Thursday, 7 July 2016


Trakai Island castle

Trakai is famous for its castle, but the village also has the interesting distinction of being home to a community of Karaim, a people who hold to a form of early Judaism. There is a connection between these two things: the original Karaim were brought to Trakai from the Crimea in 1397 by Grand Duke Vytautas to serve as his castle guards. We parked some way away from the castle to ensure we got the full picture.

Our first notable sight was this 17th century column housing a statue of St John Nepomuk, patron of fisherman and towns surrounded by water.

Just beyond it was the former Russian post office, dating back to the 19th century, with its unusual combination of stone columns and wooden construction.

A little further on was a much restored landside castle, built in the 14th century and ruined by the Teutonic knights at the end of that century. This does explain the famous castle is now called Trakai Island castle.

Along on the opposite side of the road is the Karaim church which does look different from a Christian one. It has the three windows which are apparently characteristic of Karaim buildings.

 The village has many wooden houses and now there was a rather lovely concentration of them.

Now you turn right to cross a footbridge to an intermediate island and then cross a second, longer, bridge leading to the castle. Although it has been very wet, there are still plenty of visitors.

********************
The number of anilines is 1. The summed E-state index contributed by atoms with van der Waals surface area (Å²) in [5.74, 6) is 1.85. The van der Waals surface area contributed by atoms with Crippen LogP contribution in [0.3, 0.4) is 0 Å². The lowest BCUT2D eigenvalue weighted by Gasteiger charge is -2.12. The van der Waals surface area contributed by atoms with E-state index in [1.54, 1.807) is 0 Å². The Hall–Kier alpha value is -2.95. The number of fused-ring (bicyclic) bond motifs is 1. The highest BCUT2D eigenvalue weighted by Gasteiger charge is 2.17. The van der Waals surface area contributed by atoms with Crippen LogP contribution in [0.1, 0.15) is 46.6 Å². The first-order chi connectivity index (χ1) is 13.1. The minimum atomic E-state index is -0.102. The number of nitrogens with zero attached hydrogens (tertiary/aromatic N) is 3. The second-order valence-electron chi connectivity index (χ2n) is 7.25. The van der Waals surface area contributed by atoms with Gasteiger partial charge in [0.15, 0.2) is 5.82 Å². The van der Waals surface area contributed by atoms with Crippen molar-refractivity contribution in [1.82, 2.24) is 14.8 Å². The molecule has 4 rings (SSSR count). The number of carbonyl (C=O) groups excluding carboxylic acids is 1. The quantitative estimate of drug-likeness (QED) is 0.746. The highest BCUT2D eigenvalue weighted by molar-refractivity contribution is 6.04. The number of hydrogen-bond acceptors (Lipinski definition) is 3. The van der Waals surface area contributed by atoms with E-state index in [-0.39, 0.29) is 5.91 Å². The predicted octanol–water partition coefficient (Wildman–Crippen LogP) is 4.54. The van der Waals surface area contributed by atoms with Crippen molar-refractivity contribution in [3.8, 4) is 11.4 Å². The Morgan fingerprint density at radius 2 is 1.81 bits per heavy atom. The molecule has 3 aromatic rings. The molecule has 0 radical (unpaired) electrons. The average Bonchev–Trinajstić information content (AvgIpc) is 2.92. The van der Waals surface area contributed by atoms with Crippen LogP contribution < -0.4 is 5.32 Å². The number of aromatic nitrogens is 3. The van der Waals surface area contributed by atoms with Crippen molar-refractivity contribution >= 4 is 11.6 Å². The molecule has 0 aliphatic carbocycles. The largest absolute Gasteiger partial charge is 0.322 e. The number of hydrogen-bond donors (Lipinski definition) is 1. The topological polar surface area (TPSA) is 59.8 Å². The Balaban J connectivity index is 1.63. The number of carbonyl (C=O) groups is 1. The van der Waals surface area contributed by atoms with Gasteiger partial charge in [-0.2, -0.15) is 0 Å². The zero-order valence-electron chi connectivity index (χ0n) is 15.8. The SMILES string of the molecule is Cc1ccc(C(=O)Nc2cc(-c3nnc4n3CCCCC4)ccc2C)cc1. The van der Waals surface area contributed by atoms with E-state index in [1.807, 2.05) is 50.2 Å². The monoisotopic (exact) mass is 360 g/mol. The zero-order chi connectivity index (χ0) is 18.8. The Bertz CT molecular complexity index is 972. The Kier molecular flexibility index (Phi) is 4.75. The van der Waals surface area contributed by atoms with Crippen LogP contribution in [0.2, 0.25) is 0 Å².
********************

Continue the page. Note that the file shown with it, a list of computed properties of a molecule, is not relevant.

The castle was built by Grand Duke Vytautas, mentioned above, and completed before his crushing victory (in alliance with King Jogaila of Poland) over the Teutonic Knights at Grunwald in 1410. We saw an information panel earlier in the walk which revealed that a staggering number of German soldiers were killed.

Later, the castle became of less strategic importance and was destroyed by Cossacks during the 1655 invasion by Russia. Perhaps rather surprisingly, the Soviet authorities sanctioned the reconstruction of the castle in the 1950s and it was completed in 1987. It is hard to know how archaeologically sound the modern version is, but it certainly is impressive.

Inside, there is a large open courtyard with a massive keep at the rear, the residence of the Grand Duke.

The rooms have been furnished to some extent, but the impressive things about Trakai are its overall appearance and its wonderful location. After wandering round for a while we exited the castle and walked around the perimeter of the walls. This offered good views of the beautiful Lake Galve and a surprising view across the lake to Uzutrakis, a late 19th century manor house.

Conditions: cloudy, but quite warm.

Distance: a couple of miles.

Rating: four and a half stars.

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